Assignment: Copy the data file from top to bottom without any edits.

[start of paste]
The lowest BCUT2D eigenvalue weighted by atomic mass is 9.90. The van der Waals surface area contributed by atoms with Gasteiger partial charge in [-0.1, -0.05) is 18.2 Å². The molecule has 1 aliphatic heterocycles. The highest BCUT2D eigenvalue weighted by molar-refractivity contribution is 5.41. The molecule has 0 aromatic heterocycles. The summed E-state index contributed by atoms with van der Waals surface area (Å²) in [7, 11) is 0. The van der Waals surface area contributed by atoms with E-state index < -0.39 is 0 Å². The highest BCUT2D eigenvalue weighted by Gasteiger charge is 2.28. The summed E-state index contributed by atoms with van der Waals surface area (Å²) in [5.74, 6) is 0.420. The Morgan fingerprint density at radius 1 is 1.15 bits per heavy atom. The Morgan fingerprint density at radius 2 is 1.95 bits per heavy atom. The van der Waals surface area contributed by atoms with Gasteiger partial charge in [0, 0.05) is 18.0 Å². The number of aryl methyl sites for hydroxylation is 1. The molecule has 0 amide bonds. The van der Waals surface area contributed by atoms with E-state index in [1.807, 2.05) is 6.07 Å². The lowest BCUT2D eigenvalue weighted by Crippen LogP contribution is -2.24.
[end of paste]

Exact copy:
The lowest BCUT2D eigenvalue weighted by atomic mass is 9.90. The van der Waals surface area contributed by atoms with Gasteiger partial charge in [-0.1, -0.05) is 18.2 Å². The molecule has 1 aliphatic heterocycles. The highest BCUT2D eigenvalue weighted by molar-refractivity contribution is 5.41. The molecule has 0 aromatic heterocycles. The summed E-state index contributed by atoms with van der Waals surface area (Å²) in [7, 11) is 0. The van der Waals surface area contributed by atoms with E-state index < -0.39 is 0 Å². The highest BCUT2D eigenvalue weighted by Gasteiger charge is 2.28. The summed E-state index contributed by atoms with van der Waals surface area (Å²) in [5.74, 6) is 0.420. The Morgan fingerprint density at radius 1 is 1.15 bits per heavy atom. The Morgan fingerprint density at radius 2 is 1.95 bits per heavy atom. The van der Waals surface area contributed by atoms with Gasteiger partial charge in [0, 0.05) is 18.0 Å². The number of aryl methyl sites for hydroxylation is 1. The molecule has 0 amide bonds. The van der Waals surface area contributed by atoms with E-state index in [1.807, 2.05) is 6.07 Å². The lowest BCUT2D eigenvalue weighted by Crippen LogP contribution is -2.24.